Essentials for the kitchen

Discussion in 'Your Vintage Home' started by BlueTrain, Jun 8, 2016.

  1. LizzieMaine

    LizzieMaine Bartender

    I always liked them the best of any part of the loaf, especially as makins for a toasted cheese sandwich.
     
  2. scotrace

    scotrace Head Bartender Staff Member

    Messages:
    14,222
    Location:
    Small Town Ohio, USA
    My 1930ish kitchen is very small. I use a breadbox shaped like a mailbox, with a rounded top, that opens at one end with a flip-down door. I never buy bread. With local Amish bulk food stores, I can get the price of a loaf down to about 30 cents so I make all the bread myself.
    Counter space is non-existent. To open some of the lower cupboards, you have to move the stove away from them first. That's where the seldom-used stock pots go. It's a really dumb arrangement but I can't figure out how it would have ever been different. The house is pretty much untouched from the time it was built, except for second floor modifications that closed off the attic stairs to make a closet. Now you have to get into the attic via a crawl hole that is narrower than my shoulders.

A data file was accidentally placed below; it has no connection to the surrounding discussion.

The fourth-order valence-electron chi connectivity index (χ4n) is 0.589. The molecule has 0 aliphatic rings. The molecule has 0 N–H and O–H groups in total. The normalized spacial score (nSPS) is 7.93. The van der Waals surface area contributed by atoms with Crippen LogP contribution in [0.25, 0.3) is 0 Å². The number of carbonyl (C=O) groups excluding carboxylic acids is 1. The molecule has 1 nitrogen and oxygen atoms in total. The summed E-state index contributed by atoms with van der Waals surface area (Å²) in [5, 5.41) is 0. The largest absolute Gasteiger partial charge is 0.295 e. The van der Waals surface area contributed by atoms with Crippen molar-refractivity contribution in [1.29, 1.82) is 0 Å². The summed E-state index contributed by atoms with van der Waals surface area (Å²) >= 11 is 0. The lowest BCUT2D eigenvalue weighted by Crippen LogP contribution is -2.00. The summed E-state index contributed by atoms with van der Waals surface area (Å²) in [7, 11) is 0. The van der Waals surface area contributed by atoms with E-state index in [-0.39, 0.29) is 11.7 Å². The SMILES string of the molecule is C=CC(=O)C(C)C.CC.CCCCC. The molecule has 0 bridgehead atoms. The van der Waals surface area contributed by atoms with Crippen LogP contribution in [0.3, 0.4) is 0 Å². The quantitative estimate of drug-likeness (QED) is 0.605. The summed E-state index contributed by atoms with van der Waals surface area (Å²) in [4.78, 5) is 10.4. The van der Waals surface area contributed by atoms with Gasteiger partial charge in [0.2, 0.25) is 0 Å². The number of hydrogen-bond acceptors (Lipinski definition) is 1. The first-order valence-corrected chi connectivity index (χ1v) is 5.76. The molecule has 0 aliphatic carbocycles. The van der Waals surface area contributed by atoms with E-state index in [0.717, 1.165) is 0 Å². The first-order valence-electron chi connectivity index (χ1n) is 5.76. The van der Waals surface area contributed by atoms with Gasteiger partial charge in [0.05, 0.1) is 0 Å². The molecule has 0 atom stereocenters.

Last edited: Jul 6, 2016
  3. sheeplady

    sheeplady I'll Lock Up Bartender

    I think a lot of kitchens are poorly designed. Our current kitchen''s work area is the same size as our 1940s house was (the kitchen was bigger, but it was mostly an empty "eating area"). But our current kitchen is so poorly designed that two people can't work in it.

    I often see poorly designed kitchens in magazines. I think it is because very few cook anymore. My favorite example was a picture of a couple in their kitchen with their double wall oven beside them. The couple were both quite short, they would have needed a chair to access the upper oven... and the controls were mounted above the top oven.

    They mapped out the work triangle in the 20s and 30s. They understood that an efficient kitchen saved time and labor. When I designed the kitchen for our new house I brought my plan to the architect who suggested moving things around. I mentioned that it was a work triangle and he asked me, "what's that?" Gah.